4. Business Schools Are Staging Competitions
A competitive edge is essential for business. At Coventry University, a global professional development module will be built into all postgraduate courses. It includes a case study project dedicated to solving the real-life issues of an external organisation. The winning case study is judged by the experts and awarded a prize.
Monica Dinu, who studied an MA in Diplomacy, Law and Global Change at Coventry University says: To work on problem-solving for real business issues has shown me what it takes, and I enjoyed working with students from subjects such as engineering and psychology to see how they’re thinking.”
5. They’re Given Psychological Coaching
Having management skills is one thing: demonstrating them is another. At Anglia Ruskin University, the Lord Ashcroft International Business School invites its students to undertake psychometric testing, so that they are ready for the rigours of graduate recruitment.
Each year it hosts an employability conference including workshops and talks run by successful individuals and organisations: attendance is compulsory for first and second year undergraduate students, and they are given a week off of their standard subject timetable to ensure they have the time and space to focus on core business skills and career development.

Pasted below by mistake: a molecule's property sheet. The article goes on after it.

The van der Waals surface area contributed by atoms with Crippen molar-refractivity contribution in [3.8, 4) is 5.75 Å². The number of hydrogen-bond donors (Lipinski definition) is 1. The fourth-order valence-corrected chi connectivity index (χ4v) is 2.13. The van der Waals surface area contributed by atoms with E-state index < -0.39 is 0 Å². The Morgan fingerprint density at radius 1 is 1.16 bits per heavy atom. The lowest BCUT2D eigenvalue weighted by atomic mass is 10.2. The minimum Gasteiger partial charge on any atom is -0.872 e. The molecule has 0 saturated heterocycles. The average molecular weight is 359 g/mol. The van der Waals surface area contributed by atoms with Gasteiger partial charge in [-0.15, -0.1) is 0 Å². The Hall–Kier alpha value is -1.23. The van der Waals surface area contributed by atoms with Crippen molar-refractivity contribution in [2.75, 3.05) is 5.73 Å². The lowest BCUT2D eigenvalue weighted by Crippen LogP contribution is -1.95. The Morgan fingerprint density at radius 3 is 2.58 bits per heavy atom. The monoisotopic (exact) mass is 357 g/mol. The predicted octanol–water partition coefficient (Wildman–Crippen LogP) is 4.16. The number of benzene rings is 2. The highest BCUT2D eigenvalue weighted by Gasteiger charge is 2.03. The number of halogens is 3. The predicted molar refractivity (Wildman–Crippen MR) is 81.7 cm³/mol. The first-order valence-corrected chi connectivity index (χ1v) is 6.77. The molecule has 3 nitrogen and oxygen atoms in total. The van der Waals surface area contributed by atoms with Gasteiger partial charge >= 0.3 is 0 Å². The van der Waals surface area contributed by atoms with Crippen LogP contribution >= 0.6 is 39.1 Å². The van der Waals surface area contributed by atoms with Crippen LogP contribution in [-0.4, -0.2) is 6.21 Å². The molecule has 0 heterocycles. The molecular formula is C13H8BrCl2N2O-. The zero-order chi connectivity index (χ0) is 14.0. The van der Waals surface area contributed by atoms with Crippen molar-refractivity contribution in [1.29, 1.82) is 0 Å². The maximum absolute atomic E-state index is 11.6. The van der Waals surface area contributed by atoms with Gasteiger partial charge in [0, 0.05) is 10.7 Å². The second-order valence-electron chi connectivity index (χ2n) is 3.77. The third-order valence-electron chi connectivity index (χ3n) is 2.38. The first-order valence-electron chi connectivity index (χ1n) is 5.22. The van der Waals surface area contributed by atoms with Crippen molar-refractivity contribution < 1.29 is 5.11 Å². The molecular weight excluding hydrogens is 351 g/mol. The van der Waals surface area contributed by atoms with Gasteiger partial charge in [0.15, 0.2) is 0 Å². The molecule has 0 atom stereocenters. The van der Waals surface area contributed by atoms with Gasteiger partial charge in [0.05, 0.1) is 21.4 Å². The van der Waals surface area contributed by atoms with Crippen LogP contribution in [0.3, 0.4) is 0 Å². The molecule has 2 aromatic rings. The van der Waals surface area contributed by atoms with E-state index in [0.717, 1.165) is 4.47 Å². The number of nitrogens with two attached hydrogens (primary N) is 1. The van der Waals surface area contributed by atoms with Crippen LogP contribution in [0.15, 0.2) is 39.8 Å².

Previous workshops have included ‘networking’ and ‘first impressions’ by Brindlesticks Theatre Company; assessment centres by Enterprise plc; global entrepreneurship by Google and work/life balance by The Rising Network.
A core employability module which explores areas including psychometric testing and interview techniques has seen NatWest lend its expertise, while an overarching skills audit is shaped by an employer forum and input from university partners which include local businesses and the likes of Co-operative Group and UPS.